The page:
I find your music to be incredibly soothing. What are some steps you take in order to achieve this therapeutic effect in your craft?
Lycoriscoris: Thank you very much. I don’t know if I do anything special, but once I have a rough idea of what the music is going to sound like, I try to make it as relaxing as possible by cooking incense, looking at my photos that I took and trying to remember what I felt when I was in the scene.
From a technical point of view, I try to create a sound image that is aware of saturation and overtones. In the mix, I try to focus on the texture of the individual sounds rather than the full frequency balance.
''Memories and retrospection are the fundamental concepts that inspire my music,'' according to your press release. What are some ways in which that has been true in the past, and how does it remain true on Chiyu?
Lycoriscoris: Chiyu is an album with a dark atmosphere, but I hope that by confronting myself with my past, I can find some positive possibilities. All the songs on the album hint at a little bit of hope.
A good number of extended mixes accompany the main cuts on the album. What sort of additional creative freedom do you feel you achieve in the extended cuts? What are some of the cuts in which you feel you achieve this to the most satisfactory extent?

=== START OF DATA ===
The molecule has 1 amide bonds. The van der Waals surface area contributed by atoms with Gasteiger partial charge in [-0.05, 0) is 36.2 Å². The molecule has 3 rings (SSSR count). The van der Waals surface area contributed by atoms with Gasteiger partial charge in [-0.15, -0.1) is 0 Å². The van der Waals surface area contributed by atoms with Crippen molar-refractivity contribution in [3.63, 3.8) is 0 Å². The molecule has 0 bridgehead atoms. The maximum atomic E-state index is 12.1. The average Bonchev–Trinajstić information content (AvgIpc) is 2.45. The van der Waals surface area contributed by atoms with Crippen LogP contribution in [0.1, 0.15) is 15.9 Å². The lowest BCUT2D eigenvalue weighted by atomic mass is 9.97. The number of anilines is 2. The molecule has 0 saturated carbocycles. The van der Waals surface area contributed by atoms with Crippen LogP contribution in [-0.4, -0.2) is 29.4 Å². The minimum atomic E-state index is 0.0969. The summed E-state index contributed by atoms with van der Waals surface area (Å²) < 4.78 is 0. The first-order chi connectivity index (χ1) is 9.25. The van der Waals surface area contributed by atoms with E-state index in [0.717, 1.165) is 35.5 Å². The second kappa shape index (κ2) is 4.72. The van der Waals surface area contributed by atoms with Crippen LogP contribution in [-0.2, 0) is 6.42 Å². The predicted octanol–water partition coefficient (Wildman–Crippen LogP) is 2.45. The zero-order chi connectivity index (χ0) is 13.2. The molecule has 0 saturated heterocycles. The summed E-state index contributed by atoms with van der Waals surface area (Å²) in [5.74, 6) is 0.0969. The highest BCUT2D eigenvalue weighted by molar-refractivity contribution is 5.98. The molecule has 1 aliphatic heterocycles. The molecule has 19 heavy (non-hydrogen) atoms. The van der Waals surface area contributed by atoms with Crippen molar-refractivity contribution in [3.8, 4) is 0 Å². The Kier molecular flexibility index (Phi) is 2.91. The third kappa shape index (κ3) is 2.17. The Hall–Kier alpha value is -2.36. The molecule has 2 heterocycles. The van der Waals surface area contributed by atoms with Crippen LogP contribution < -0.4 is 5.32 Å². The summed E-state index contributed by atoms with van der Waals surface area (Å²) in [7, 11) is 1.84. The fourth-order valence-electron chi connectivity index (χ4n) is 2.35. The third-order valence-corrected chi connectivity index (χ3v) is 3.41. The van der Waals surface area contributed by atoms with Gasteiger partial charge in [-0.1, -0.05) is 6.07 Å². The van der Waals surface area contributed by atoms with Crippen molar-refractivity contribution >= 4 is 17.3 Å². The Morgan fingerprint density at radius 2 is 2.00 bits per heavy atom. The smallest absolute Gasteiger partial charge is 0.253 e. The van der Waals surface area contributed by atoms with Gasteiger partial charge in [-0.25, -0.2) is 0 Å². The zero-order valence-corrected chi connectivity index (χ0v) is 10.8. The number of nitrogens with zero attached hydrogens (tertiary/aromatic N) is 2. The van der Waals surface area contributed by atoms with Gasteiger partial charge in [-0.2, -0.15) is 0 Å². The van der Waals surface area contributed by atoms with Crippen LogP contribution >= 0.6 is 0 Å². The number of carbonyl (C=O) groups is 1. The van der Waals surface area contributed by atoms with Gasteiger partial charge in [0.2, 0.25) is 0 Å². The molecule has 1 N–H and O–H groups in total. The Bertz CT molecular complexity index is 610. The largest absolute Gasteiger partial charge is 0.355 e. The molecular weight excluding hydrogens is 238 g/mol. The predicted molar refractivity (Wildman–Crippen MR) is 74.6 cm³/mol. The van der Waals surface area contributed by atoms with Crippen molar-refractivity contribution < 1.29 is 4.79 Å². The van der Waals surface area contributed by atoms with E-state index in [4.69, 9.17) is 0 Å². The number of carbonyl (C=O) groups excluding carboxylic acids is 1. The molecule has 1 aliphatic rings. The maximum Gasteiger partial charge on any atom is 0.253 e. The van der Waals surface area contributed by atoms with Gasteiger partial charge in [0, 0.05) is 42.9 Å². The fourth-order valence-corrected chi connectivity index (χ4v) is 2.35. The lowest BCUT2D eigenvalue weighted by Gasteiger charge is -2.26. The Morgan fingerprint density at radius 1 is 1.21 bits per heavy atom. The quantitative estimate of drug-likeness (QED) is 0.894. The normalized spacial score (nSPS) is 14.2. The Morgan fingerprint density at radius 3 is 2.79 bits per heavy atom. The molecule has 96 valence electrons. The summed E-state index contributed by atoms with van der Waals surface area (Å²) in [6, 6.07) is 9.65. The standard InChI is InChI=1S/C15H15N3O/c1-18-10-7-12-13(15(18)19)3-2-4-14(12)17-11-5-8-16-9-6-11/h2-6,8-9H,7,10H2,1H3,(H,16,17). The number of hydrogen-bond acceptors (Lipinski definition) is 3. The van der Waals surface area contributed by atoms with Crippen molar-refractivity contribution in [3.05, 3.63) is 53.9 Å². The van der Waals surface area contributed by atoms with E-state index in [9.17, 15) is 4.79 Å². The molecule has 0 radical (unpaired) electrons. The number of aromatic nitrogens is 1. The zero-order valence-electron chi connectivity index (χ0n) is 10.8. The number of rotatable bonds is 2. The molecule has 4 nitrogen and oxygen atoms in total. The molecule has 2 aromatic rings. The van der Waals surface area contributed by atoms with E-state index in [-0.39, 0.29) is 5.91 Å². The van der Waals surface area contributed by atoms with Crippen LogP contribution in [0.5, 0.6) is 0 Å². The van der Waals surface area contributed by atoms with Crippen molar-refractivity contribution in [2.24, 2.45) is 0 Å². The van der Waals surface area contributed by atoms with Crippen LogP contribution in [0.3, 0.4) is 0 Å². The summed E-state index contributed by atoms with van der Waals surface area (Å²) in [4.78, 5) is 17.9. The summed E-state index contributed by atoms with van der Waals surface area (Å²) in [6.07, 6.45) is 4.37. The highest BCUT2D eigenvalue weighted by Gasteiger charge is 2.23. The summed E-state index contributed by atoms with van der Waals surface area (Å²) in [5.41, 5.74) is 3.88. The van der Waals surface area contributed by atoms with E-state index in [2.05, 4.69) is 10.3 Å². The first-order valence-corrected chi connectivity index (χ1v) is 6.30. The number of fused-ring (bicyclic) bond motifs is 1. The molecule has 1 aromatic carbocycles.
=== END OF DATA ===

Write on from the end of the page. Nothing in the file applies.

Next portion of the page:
Lycoriscoris: I hope that the extended mix will be used mainly as a DJ tool. I like the extended mix of “Shizumu” the best.
You're an experienced photographer as well as a musician. Out of the many photos you surely must have taken, what made you ultimately select the one you did as the album cover that best reflects the thematic content of the accompanying record?
Lycoriscoris: The reason I take photos is simply to clip my feelings at the time. So I didn’t choose the photos to reflect the theme of the album, I made the music to go with the photos.
Given that you've had a variety of Japanese and Western influences throughout your career, how have both sets of them balanced out to form your own creative persona?
Lycoriscoris: To be honest, most of my music is influenced by the West. I have been exposed to western music from a very early age and my music is based on western music theory. But on the other hand, I remember growing up in an old traditional Japanese house, in an environment where there were traditional festivals in the neighbourhood. I began to question the fact that I had always wanted to make music that portrayed my memories, but that the methods were completely Western. I have been influenced immensely by western music, but my future theme is to mix it with the music that I must have listened to as a child, such as folk songs and kagura. I’m still searching for my true sound, and this album is a first step in that direction, with all the titles in Japanese.
What would you like to focus on now that production on Chiyu has wrapped up?
Lycoriscoris: Making an album can be quite draining, so I’d like to take it easy and release EPs in the future.